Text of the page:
The Diverse Voices Conference: Expanding Diversity Education Beyond the Classroom

The Diverse Voices Conference: Expanding Diversity Education Beyond the Classroom

Chaunda L. Scott (Oakland University, USA)
DOI: 10.4018/978-1-5225-0209-8.ch004
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Abstract

As diversity higher education courses and programs continue to increase on university campuses in the United States, research remains scant on the role that diversity education conferences can play in furthering higher education students' diversity learning beyond the classroom. The aim of this chapter is to introduce the Diverse Voices Conference as a successful higher education diversity initiative in Michigan that has for seventeen years provided a safe environment for students to learn more about and speak out in support of valuing all aspects of human diversity. This chapter will highlight 1) the history of the Diverse Voices Conference; 2) the components of the Diverse Voices Conference; 3) the lessons learned regarding sponsoring the Diverse Voices Conference on a university campus in Michigan that is free and open to the public; along with 4) future directions for expansing the conference and its visibility beyond its current state.
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Introduction

In the United States higher education system over the past sixty years, multicultural, multi-ethnic, and diversity education focused courses have become widely established as a primary strategy to educate college students on aspects human diversity and workforce diversity in their various forms (Bank, 1981; Banks, 2002; Gollnick & Chinn, 2002; Thomas, 2010). Examples of the historical and contemporary factors that are responsible for validating the need of these types of diversity education courses in higher education institutions in the United States include the following:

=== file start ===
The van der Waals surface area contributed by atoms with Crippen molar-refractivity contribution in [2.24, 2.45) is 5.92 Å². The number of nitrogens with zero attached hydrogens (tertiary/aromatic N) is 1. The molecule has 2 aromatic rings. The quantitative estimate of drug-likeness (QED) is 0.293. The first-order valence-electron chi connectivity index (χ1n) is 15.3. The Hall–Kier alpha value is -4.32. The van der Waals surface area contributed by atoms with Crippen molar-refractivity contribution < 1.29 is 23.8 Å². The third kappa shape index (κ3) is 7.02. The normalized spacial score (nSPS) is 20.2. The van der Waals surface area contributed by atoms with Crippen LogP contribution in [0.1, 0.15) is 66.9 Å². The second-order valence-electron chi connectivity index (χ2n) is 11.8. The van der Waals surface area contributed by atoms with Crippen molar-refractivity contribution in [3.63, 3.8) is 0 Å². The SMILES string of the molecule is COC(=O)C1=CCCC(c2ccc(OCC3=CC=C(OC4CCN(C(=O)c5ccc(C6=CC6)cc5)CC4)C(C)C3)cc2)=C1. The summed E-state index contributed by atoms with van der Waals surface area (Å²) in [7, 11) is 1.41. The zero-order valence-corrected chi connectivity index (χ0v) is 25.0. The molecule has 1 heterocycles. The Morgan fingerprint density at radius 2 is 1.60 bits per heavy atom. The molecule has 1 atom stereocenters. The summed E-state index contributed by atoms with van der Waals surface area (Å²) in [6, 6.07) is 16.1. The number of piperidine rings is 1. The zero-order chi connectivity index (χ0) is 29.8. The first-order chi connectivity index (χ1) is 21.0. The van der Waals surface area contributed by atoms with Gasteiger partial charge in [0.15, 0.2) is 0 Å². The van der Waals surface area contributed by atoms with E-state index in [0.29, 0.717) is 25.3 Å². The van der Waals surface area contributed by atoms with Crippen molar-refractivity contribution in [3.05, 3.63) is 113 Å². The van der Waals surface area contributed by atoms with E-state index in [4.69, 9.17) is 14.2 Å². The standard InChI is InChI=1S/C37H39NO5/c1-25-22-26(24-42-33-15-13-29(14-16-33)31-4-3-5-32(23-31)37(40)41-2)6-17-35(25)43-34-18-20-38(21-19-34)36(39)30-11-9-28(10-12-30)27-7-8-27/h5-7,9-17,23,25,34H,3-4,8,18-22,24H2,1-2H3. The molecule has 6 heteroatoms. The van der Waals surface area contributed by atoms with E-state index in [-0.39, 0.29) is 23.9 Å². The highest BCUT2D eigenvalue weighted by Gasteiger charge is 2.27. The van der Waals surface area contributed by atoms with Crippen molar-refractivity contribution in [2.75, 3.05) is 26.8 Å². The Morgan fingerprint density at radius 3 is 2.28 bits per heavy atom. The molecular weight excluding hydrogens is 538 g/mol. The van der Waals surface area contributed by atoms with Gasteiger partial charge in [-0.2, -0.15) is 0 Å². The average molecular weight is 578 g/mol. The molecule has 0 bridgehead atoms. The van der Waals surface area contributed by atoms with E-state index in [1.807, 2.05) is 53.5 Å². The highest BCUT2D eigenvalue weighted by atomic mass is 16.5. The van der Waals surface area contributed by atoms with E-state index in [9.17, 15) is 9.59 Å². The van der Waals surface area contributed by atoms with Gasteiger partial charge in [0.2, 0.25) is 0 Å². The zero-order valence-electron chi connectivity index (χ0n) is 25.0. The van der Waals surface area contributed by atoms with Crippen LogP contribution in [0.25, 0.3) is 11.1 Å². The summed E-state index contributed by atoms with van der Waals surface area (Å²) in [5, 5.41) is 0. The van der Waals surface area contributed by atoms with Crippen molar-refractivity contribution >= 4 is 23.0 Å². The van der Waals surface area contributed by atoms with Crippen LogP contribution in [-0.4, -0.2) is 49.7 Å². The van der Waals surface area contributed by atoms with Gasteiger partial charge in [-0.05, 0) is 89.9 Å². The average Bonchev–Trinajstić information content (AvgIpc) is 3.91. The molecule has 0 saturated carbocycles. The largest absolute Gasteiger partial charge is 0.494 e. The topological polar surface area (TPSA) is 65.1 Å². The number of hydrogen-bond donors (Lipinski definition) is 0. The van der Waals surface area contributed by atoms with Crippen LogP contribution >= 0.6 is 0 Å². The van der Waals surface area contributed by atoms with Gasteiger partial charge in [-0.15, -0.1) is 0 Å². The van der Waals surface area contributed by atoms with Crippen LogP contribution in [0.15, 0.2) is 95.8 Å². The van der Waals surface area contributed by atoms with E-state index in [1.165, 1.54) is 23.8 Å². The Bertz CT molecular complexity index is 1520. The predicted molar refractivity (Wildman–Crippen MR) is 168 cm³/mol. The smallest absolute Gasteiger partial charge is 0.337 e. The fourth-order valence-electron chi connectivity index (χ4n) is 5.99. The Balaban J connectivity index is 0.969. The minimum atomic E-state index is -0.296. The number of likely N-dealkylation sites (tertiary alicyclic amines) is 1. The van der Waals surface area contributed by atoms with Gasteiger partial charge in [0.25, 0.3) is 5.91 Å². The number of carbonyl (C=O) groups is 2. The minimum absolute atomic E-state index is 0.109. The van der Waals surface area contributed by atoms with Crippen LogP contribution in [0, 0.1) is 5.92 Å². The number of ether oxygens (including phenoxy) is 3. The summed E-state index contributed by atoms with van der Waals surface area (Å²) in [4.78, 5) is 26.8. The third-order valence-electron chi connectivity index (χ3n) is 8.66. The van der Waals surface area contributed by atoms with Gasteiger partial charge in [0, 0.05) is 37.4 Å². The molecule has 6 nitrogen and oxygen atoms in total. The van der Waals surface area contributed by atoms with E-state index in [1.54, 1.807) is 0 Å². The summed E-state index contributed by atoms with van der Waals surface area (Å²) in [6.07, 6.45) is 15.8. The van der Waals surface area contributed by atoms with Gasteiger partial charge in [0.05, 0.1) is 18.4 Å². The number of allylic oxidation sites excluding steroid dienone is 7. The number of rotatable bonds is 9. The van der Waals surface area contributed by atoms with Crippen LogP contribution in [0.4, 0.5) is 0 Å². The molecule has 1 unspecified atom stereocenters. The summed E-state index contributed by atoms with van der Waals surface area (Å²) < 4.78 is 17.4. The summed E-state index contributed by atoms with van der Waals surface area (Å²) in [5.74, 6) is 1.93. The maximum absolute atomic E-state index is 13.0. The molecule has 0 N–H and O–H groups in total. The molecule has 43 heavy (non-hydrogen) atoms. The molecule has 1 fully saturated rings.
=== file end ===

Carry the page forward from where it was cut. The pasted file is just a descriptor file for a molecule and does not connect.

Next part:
• The 1954 Brown vs. the Board of Education Supreme Court decision that ruled it was unconstitutional and a breach of the 14th Amendment to prohibit children from attending public schools based on race (Congress on Racial Equality, 2013).

  • The passing of the Civil Rights legislations in the 1960’s which prohibits all forms of bias and discrimination as it relates to race, gender color, religion and national origin (Bennett-Alexander & Hartman, 2007).

  • Changing demographics in the United States which has resulted in the population of the United States becoming more diverse (Schaefer, 2010).

  • Along with the requests of many academics, business professionals, and the general public who have been calling on institutions of higher education to better educate today’s college students to live and work in our diverse society (Bowen, Kurzweil & Tobin, 2005).

Although multicultural, multi-ethnic and diversity higher education courses have continued to increase in focus and scope on university campuses throughout the United States in the 21st century (Limburg & Clark, 2006; Byrd & Scott, 2014; Scott & Sims, 2015), research remains scant on the role that diversity education conferences can play in higher education institutions in broadening students’ diversity education beyond their diversity course experience. In an attempt to fill this void in the literature on this topic, the Diverse Voices Conference (DVC) is introduced in this chapter as a seventeen-year-old higher education initiative in Michigan that has been effective in providing a safe space for students to learn more about and speak out in support of valuing all aspects of human diversity. In this chapter I will discuss: 1) the history of the DVC, 2) the components of the DVC; 3) the lessons I learned regarding sponsoring the DVC on a university campus in Michigan that is free and open to the public, along with 4) future directions and recommendations for expanding the DVC and its visibility beyond its current state.

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Background

In order to understand the need for a higher education initiative like the DVC in the 21st century, it is essential to understand the evolution of this conference to date. Therefore, in the next section, the history of the DVC will be shared along with the core objectives of this conference.

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